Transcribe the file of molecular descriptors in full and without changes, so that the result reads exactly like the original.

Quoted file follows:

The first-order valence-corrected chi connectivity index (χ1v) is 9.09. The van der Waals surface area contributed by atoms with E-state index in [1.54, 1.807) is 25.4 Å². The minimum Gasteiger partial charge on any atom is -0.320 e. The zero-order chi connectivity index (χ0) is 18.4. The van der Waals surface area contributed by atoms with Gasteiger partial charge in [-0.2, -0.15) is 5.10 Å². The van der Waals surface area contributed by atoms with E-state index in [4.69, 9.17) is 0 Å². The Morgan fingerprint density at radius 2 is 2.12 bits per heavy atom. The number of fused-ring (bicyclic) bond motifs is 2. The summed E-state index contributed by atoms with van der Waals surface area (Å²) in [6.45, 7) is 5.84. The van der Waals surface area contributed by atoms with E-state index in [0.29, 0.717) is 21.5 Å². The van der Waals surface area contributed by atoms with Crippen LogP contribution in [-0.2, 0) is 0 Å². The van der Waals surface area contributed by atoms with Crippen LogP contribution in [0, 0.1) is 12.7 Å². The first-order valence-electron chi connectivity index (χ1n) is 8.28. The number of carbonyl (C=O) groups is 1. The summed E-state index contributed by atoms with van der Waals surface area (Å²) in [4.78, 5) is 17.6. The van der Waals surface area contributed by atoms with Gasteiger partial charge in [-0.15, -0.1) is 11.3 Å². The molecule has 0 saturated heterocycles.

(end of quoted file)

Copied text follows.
The first-order valence-corrected chi connectivity index (χ1v) is 9.09. The van der Waals surface area contributed by atoms with E-state index in [1.54, 1.807) is 25.4 Å². The minimum Gasteiger partial charge on any atom is -0.320 e. The zero-order chi connectivity index (χ0) is 18.4. The van der Waals surface area contributed by atoms with Gasteiger partial charge in [-0.2, -0.15) is 5.10 Å². The van der Waals surface area contributed by atoms with E-state index in [4.69, 9.17) is 0 Å². The Morgan fingerprint density at radius 2 is 2.12 bits per heavy atom. The number of fused-ring (bicyclic) bond motifs is 2. The summed E-state index contributed by atoms with van der Waals surface area (Å²) in [6.45, 7) is 5.84. The van der Waals surface area contributed by atoms with E-state index in [0.29, 0.717) is 21.5 Å². The van der Waals surface area contributed by atoms with Crippen LogP contribution in [-0.2, 0) is 0 Å². The van der Waals surface area contributed by atoms with Crippen LogP contribution in [0, 0.1) is 12.7 Å². The first-order valence-electron chi connectivity index (χ1n) is 8.28. The number of carbonyl (C=O) groups is 1. The summed E-state index contributed by atoms with van der Waals surface area (Å²) in [4.78, 5) is 17.6. The van der Waals surface area contributed by atoms with Gasteiger partial charge in [-0.15, -0.1) is 11.3 Å². The molecule has 0 saturated heterocycles.